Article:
Ignoring the temptations of Duty Free – (Brazilian airports allow international travelers access to Duty Free shops upon their arrival, as well as prior to departure) – super-strong cafezinho, and melt-in-your-mouth pães de queijo – I sped up to the TAM check-in counter and within seconds was steered to a “Lista de Espera” (Waiting List) counter where within 5 minutes, I was given a new boarding pass for a flight departing within the hour and my luggage was dispatched. Did I mention I didn’t have to pay for the privilege of switching my flight?While in the U.S., journeying through the skies has become about as appealing as a long slog in a Greyhound bus, Brazil still clings to the concept of air travel as a special experience in which passengers pay to be pampered.
When I boarded the small, but spacious aircraft, where I had the luxury of three sprawling faux-leather seats to myself, a charming flight attendant passed around a basket chock full of old-school, chewy caramels – twice! Once in the air, a warm snack – ham and mozzarella sandwich on beet (!) bread – was bracketed by service of complimentary drinks (including a choice of three local beers). While nursing my dark Xingu ale (elected “Best Dark Beer in the World in by All About Beer magazine), I leafed through the TAM Nas Nuvens in-flight magazine, a thick, glossy, photo-studded affair, next to which my scrawny Continental magazine was a but a sad little pamphlet.
You get the point. While in the U.S., journeying through the skies has become about as appealing as a long slog in a Greyhound bus, Brazil still clings to the concept of air travel as a special experience in which passengers pay to be pampered. Of course, this ethos is in large part a hangover from the fact that, until 10 years ago, flying was largely a privilege of the upper classes, the only ones who could fork out the lofty sums commanded by the 2 or 3 national airlines that presided over Brazil’s airspace.
However, the booming of the economy, which propelled millions of Brazilians into the lower echelons of the “middle class,” coupled with the arrival on the scene of a handful of leanly run charter airlines that proceeded to undercut inefficiently-run old dinosaurs such as VARIG and VASP (both of whom bit the dust), made the Brazilian skies a much more democratic place. With more companies competing for an expanding number of passengers, fares plunged (it also helps that in Brazil, those with credit cards can pay for airfares in up to 12 (or more) monthly installments. Overnight, people whose most intimate airplane experience was watching dignitaries alight from private jets on the nightly news were flying down to Rio (and other points) with the crème de la crème.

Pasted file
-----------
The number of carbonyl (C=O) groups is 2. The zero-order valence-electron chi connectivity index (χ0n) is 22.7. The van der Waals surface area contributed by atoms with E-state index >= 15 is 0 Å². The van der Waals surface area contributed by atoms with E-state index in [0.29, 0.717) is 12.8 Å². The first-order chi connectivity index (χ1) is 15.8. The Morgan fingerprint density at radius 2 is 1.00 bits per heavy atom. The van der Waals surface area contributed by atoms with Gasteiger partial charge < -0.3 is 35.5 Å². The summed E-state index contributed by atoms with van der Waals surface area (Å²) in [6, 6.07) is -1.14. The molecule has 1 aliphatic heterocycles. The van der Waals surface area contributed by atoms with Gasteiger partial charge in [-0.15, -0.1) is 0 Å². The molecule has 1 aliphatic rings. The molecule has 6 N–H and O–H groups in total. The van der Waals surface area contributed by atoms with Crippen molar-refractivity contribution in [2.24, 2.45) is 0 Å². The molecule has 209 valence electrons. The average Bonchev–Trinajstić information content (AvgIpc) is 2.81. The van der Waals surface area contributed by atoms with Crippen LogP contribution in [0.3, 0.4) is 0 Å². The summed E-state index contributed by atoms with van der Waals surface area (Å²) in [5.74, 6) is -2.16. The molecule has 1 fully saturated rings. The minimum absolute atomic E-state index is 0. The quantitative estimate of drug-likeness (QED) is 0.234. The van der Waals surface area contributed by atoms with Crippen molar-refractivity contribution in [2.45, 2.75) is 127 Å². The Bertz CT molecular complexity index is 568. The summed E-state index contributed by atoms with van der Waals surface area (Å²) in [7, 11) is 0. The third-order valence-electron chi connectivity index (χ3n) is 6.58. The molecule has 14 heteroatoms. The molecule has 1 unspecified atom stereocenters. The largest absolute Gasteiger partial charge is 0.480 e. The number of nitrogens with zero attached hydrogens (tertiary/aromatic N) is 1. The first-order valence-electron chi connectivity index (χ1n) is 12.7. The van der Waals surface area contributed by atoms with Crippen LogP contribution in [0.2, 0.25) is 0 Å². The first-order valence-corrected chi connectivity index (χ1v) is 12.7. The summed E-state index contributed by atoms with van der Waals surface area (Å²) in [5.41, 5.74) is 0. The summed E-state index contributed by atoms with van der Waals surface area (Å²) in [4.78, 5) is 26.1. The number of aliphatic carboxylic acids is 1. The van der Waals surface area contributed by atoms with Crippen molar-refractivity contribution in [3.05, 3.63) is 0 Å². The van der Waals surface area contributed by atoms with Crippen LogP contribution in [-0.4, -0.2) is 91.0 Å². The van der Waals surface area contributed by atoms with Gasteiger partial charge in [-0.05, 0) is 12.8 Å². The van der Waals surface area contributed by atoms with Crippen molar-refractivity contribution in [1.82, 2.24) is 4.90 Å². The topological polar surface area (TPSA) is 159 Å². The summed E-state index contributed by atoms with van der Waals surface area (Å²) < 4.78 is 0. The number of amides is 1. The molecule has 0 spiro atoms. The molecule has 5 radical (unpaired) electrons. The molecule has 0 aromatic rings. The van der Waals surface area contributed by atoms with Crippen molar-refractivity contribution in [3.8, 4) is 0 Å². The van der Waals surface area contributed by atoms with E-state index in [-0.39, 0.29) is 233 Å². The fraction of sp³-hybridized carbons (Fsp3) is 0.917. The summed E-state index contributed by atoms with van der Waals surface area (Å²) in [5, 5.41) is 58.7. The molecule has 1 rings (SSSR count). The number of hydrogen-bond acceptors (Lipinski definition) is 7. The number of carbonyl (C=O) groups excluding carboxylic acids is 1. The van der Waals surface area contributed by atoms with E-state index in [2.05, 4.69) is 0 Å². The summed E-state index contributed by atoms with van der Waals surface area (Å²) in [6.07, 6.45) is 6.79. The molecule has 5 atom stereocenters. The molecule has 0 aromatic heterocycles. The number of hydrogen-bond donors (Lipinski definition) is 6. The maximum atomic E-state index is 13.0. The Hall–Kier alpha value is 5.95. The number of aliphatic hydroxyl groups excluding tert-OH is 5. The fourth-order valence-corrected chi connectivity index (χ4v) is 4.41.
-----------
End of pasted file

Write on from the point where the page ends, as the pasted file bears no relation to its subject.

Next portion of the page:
For a while, there was too much traffic – line-ups were endemic as were late and canceled flights. However, in the last couple of years, expanded airports, re-routings, and new hubs have made flying in Brazil a much more streamlined experience. And I’m not just talking in terms of efficiency. There are also the attitudes (or lack thereof) of the professionals working both on and off the ground.
Overall, airline crews and airport staff, customs and immigration officials, are amazingly pleasant, unofficious, and courteous. They don’t scream at you to take your shoes off more quickly (in fact, you don’t even have to take off your shoes when you go through security). Nor do they subject you to Inquisition-worthy questions such as “Where does your mother live?”, “What does she do?” and “Why are you visiting her?”
Oh, and have I mentioned the fact that there are no luggage fees for either your two carry-ons or your two checked bags?
Currently, there are 6 national airlines operating in Brazil:
If you’re planning a trip, check out their websites for promotional fares (TAM, Gol, and Avianca Brasil all have English sites).
Meanwhile, for up-to-date news and information, in English, concerning Brazilian airlines and airports as well as help finding cheap flight to, from, and around Brazil, check out D Airfare, a great site run by Brazilian travel specialists Rodrigo Purisch and Tony Gálvez (who contributed fabulous photographs to Moon Brazil).
(Note: the aerial arrival in Rio de Janeiro featured in the clip is accompanied by Samba do Avião (Airplane Samba), a soaring composition by Tom Jobim, whose lyrics describe his joy at flying over Rio and landing at Galeão airport (which now, suitably, bears the name Aeroporto Tom Jobim in his homage). The song is interpreted by Miúcha, who is not only a member of Brazilian musical royalty – she’s the sister of Chico Buarque, ex-wife of João Gilberto, and mother of Bebel Gilberto – but an accomplished singer in her own right.